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The Transgrancanria Advanced 2017

The Transgrancanaria Advanced is a 82 kilometres run thatĀ covers 4.300 metres of positive elevation gain onĀ Gran Canaria in Spain. I spend several months preparing forĀ this event by runningĀ hundreds of kilometres up and down the westĀ coast of Sweden.Ā Zick-zackingĀ aroundĀ iceĀ blocksĀ strandedĀ at the beach became my early morning routine. But all the training paid off and I felt pretty confident about my gaol in finishing the race below twelve hours. So I hopped on a plane toĀ Germany from where I continued my journey toĀ Ā Las Palmas de Gran Canaria with some friends.

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Ice block at the beach on the west coast of Sweden.

We arrived one week beforeĀ the Transgrancanaria to give us some rest and acclimatise to the weather. The seconds day after arrival, we headed outĀ for a short run to check out some localĀ trails. And then it happened. I twisted my ankle and it swell pretty bad.Ā Starting atĀ theĀ Transgrancanaria AdvancedĀ was in doubt. Follow my friends advise, who is a physiotherapist,Ā Ā I started severalĀ sessions of icing and heating in combinationĀ with special mobilising exercises daily. The swelling went down and I tookĀ a compromise: I was going to hike the raceĀ and drop out as soon as I feel pain.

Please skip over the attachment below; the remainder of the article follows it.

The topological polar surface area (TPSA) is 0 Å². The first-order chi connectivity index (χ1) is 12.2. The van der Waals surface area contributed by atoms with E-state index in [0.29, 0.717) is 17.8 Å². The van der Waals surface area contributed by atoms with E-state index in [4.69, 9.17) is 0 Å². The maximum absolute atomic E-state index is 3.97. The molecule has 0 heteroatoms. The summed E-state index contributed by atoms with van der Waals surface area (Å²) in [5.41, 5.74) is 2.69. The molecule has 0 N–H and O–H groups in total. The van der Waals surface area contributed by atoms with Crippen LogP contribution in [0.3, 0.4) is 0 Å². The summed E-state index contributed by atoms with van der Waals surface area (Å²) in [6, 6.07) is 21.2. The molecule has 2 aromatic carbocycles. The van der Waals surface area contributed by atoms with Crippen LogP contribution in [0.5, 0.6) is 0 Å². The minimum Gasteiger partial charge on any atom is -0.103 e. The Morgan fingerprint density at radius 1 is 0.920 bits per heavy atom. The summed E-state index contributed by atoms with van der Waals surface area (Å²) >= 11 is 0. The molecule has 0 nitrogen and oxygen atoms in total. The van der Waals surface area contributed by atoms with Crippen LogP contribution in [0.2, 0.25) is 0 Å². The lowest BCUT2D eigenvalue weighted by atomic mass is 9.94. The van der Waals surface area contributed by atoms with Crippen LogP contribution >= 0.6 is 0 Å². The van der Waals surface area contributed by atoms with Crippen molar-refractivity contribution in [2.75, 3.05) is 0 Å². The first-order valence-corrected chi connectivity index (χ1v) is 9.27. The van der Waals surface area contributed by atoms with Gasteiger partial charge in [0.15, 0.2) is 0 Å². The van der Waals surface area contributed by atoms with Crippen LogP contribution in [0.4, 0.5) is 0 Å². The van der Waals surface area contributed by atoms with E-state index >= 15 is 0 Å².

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Roque Nublo on Gran Canaria in Spain.

A few days later,Ā theĀ Transgrancanaria Advanced started in Fontanales at 7am. The atmosphere at the starting line wasĀ amazing. Nothing I had ever seen before.Ā Ā Heading off through the narrow streets, lots ofĀ people alongsideĀ cheered as I disappeared with the other runners into the dawn. Every 10 to 15 kilometres, my friendsĀ check up on me to see how my ankle is doing. Surprisingly, it went pretty well. I kept going following the course passedĀ Roque Nublo all the way to the highest point at Pico de las Nieves. From there, I could even see the neighbouring island Teneriffa with itsĀ 3,718 metres high volcano. But then it was time to drop out to giveĀ my ankle some rest. DespiteĀ all the time and effort I put into training for this race, I didĀ not make it to the finish line. That made me feel pretty sad, but there was nothing I could do about it. Now, I am rehabilitatingĀ my ankle’s mobility andĀ strength and cannot waitĀ for myĀ next upcoming race.